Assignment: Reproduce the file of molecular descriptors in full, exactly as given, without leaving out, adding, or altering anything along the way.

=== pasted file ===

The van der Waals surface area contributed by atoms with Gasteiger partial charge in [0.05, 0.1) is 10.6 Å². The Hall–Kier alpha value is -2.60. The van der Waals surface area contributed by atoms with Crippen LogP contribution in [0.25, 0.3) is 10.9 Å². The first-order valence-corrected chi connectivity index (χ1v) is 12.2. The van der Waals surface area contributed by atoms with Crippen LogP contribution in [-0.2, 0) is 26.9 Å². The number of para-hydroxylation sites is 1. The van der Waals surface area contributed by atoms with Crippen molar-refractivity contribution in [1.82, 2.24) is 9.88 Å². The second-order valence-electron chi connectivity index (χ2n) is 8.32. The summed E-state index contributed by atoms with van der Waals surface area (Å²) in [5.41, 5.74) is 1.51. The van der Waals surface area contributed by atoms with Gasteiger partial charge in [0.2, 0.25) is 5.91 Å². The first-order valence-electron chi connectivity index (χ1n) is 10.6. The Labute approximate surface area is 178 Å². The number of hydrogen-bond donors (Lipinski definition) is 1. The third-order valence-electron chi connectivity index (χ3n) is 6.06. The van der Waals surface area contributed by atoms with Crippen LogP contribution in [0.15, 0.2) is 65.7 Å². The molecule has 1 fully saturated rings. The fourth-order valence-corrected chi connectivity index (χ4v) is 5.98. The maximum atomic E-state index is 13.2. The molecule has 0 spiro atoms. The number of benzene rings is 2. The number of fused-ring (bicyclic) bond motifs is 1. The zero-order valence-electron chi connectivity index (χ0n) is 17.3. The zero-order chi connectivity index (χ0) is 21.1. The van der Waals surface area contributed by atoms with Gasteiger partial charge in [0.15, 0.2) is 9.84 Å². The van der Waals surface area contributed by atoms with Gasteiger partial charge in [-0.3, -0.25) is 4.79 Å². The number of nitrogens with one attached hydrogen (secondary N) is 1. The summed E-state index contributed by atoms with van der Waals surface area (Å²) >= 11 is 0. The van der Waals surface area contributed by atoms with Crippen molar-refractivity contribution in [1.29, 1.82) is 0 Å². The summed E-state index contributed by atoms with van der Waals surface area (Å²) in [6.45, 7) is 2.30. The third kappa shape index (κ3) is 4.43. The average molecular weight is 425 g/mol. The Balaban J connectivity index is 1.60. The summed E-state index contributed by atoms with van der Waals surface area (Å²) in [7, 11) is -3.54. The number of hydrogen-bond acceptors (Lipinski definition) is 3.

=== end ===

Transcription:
The van der Waals surface area contributed by atoms with Gasteiger partial charge in [0.05, 0.1) is 10.6 Å². The Hall–Kier alpha value is -2.60. The van der Waals surface area contributed by atoms with Crippen LogP contribution in [0.25, 0.3) is 10.9 Å². The first-order valence-corrected chi connectivity index (χ1v) is 12.2. The van der Waals surface area contributed by atoms with Crippen LogP contribution in [-0.2, 0) is 26.9 Å². The number of para-hydroxylation sites is 1. The van der Waals surface area contributed by atoms with Crippen molar-refractivity contribution in [1.82, 2.24) is 9.88 Å². The second-order valence-electron chi connectivity index (χ2n) is 8.32. The summed E-state index contributed by atoms with van der Waals surface area (Å²) in [5.41, 5.74) is 1.51. The van der Waals surface area contributed by atoms with Gasteiger partial charge in [0.2, 0.25) is 5.91 Å². The first-order valence-electron chi connectivity index (χ1n) is 10.6. The Labute approximate surface area is 178 Å². The number of hydrogen-bond donors (Lipinski definition) is 1. The third-order valence-electron chi connectivity index (χ3n) is 6.06. The van der Waals surface area contributed by atoms with Crippen LogP contribution in [0.15, 0.2) is 65.7 Å². The molecule has 1 fully saturated rings. The fourth-order valence-corrected chi connectivity index (χ4v) is 5.98. The maximum atomic E-state index is 13.2. The molecule has 0 spiro atoms. The number of benzene rings is 2. The number of fused-ring (bicyclic) bond motifs is 1. The zero-order valence-electron chi connectivity index (χ0n) is 17.3. The zero-order chi connectivity index (χ0) is 21.1. The van der Waals surface area contributed by atoms with Gasteiger partial charge in [0.15, 0.2) is 9.84 Å². The van der Waals surface area contributed by atoms with Gasteiger partial charge in [-0.3, -0.25) is 4.79 Å². The number of nitrogens with one attached hydrogen (secondary N) is 1. The summed E-state index contributed by atoms with van der Waals surface area (Å²) >= 11 is 0. The van der Waals surface area contributed by atoms with Crippen molar-refractivity contribution in [1.29, 1.82) is 0 Å². The summed E-state index contributed by atoms with van der Waals surface area (Å²) in [6.45, 7) is 2.30. The third kappa shape index (κ3) is 4.43. The average molecular weight is 425 g/mol. The Balaban J connectivity index is 1.60. The summed E-state index contributed by atoms with van der Waals surface area (Å²) in [7, 11) is -3.54. The number of hydrogen-bond acceptors (Lipinski definition) is 3.